Calum Henderson dives deep into the New Zealand music archives to discover our greatest one-hit wonders – and the not-quite-as-successful songs by the same artists.
What exactly is a one hit wonder? Everybody knows the term, but it seems none of us can quite agree on how to define it. In the strictest sense, the label should probably be reserved for artists who only ever made the singles chart (or top 20, or top 10…) once. More commonly, though, it gets used to describe an artist who had one single that was disproportionately bigger than all their others. Sometimes it’s applied when only one song has endured the test of time while others, although they were hits at the time, have faded into obscurity.
But then… what even is a ‘hit’? The more you think about it the more meaningless the whole sarcastic concept of ‘one hit wonders’ becomes. Why are we mocking musicians for only making one hit single anyway? That’s one more hit single than most artists will ever make; who cares if they never make another.
Probably we should just get rid of the ‘one hit wonders’ tag altogether – bury it next to the other bad musical concept of ‘guilty pleasures’. But before we do, let’s see which New Zealand artists best fit the description.
Patea Maori Club
‘Poi E’ hit the top of the New Zealand singles chart in 1984 and its reputation as a New Zealand classic – it’s never too far from any conversation about a new national anthem – has only grown in the decades since. It’s the only Patea Maori Club song most New Zealanders know, which is a shame because their follow-up single ‘Aku Raukura’ is arguably even better. That song made it to number 10, and the group had two other charting singles, but only one hit has really endured in the national memory.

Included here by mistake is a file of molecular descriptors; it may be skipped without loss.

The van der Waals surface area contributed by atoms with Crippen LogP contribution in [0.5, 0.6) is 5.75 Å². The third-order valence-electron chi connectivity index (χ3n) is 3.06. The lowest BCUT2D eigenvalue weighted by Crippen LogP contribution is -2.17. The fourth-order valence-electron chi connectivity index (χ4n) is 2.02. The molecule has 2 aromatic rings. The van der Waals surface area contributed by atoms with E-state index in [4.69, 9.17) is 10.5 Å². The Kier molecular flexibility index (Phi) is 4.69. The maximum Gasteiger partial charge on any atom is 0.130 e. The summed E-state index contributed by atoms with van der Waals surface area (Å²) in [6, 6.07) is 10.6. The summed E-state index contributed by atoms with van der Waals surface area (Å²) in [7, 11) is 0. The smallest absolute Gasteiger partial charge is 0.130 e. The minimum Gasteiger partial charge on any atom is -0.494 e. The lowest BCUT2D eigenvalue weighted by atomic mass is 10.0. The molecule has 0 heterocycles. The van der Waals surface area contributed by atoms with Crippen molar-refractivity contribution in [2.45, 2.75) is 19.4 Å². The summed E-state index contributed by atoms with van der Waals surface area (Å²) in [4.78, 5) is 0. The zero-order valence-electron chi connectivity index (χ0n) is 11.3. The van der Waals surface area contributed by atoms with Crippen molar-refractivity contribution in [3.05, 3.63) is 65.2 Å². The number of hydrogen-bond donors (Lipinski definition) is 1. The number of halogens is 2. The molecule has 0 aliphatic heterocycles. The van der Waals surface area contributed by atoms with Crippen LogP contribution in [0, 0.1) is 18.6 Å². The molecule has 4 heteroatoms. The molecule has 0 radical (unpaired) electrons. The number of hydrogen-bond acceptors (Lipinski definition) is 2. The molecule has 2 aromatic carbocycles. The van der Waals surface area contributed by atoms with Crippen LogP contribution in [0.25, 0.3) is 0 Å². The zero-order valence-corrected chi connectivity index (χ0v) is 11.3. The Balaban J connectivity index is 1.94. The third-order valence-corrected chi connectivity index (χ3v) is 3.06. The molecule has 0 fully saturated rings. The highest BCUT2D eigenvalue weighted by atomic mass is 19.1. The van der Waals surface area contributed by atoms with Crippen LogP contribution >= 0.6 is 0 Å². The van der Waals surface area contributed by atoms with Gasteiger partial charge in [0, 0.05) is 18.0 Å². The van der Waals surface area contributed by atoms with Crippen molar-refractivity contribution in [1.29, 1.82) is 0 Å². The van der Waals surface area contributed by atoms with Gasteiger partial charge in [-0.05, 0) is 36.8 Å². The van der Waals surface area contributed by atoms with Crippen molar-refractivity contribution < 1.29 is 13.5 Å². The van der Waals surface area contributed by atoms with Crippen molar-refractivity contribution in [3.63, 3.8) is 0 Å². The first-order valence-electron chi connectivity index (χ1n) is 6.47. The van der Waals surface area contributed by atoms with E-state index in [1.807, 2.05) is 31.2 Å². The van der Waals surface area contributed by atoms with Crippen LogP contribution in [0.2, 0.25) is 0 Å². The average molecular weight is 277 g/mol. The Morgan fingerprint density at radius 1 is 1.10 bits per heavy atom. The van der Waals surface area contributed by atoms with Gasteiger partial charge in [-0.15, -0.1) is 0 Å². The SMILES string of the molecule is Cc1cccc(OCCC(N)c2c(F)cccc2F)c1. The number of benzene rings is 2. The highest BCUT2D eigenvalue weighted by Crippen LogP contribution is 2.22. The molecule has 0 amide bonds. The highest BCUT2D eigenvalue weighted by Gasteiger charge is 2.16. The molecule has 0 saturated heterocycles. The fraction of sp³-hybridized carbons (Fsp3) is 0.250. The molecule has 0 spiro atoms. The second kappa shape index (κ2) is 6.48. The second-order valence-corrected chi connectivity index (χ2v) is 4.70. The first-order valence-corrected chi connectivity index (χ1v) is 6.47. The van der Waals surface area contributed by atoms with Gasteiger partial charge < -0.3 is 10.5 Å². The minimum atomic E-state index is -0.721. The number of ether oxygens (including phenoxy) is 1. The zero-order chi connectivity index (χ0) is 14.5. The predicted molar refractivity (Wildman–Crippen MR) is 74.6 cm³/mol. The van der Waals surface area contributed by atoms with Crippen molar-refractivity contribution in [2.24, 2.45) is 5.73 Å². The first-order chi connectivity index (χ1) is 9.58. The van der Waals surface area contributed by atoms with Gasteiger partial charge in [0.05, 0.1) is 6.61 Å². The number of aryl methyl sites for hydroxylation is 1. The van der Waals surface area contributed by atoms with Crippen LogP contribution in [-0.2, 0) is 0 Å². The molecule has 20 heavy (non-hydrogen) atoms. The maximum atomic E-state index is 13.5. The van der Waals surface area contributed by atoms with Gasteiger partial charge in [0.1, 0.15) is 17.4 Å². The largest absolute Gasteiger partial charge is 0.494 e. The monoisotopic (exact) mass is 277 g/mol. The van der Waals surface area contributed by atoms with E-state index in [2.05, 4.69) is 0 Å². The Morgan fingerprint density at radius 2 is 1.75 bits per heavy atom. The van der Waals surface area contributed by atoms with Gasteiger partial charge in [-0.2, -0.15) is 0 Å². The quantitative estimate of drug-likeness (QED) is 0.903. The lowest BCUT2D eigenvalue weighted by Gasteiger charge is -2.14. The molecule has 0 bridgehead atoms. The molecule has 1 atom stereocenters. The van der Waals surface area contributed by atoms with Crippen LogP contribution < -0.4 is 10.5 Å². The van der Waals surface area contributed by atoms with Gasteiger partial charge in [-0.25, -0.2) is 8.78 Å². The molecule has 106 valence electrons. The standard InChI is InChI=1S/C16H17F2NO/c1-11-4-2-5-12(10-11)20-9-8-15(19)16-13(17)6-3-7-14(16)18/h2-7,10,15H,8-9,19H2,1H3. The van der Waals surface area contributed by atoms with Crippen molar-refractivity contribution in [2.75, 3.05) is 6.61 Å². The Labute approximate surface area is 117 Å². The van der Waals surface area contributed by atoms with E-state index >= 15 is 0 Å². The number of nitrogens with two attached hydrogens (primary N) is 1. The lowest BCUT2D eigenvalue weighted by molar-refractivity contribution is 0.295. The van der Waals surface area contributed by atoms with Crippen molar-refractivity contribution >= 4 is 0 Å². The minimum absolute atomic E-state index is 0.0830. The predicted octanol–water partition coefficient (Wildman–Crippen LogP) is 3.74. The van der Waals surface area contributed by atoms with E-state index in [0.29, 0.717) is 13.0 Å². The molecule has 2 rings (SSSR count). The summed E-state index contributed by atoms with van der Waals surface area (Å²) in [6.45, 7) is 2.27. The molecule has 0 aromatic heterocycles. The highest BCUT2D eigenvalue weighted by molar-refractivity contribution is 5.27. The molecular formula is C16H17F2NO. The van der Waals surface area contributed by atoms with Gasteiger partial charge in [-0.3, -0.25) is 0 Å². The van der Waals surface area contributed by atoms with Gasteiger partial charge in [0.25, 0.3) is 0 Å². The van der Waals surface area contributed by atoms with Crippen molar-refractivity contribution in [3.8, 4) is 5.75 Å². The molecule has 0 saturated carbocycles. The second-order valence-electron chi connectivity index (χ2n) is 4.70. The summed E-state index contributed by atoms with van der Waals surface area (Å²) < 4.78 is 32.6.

Second-biggest song: ‘Aku Raukura’
Monte Video and The Cassettes
‘Shoop Shoop Diddy Wop Cumma Cumma Wang Dang’ is a song so annoying it’s hard to believe it was recorded in New Zealand. Colin Meads must have been overseas in 1982 or else he’d have driven up to Auckland from the King Country and doused the tapes with Roundup. The man behind the Monte Video moniker was Murray Grindlay, a veteran musician, producer and jingle-writer whose most recent credit was last year’s suspiciously Byrds-sounding National Party campaign ad. ‘Shoop Shoop’ peaked on the New Zealand singles chart at #2; its even-worse follow-up ‘Sheba (She Sha She Shoo)’ failed to chart.
Second-biggest song: ‘Sheba (She Sha She Shoo)’
Deane Waretini is probably New Zealand’s purest one hit wonder. His sole entry into the New Zealand singles chart was recorded in a garage in Henderson with session musicians paid in KFC. It became the first number 1 sung in te reo. It was ‘The Bridge’, one of 1980s’ biggest hits. Waretini is still around – he starred in Māori TV’s Now Is The Hour as recently as 2012 – but though he released a string of singles in the aftermath of ‘The Bridge’, none of them managed to nudge the top 40.
Second-biggest song: ‘Growing Old’
Misfits of Science
Rap duo Misfits of Science are another example of a pure one hit wonder, getting to number 1 on their first and only foray on to the New Zealand singles chart with 2004’s ‘Fool’s Love’. What happened? Their follow-up ‘MmmHmm’ has a video, and it appeared on Kiwi Hit Disc 68 (between Fast Crew and P Money). But it never charted, and if Discogs is to be believed it was never even released as a single. Still, we’ll always have ‘Fool’s Love’, and its video’s impressive array of early-2000s replica sports apparel.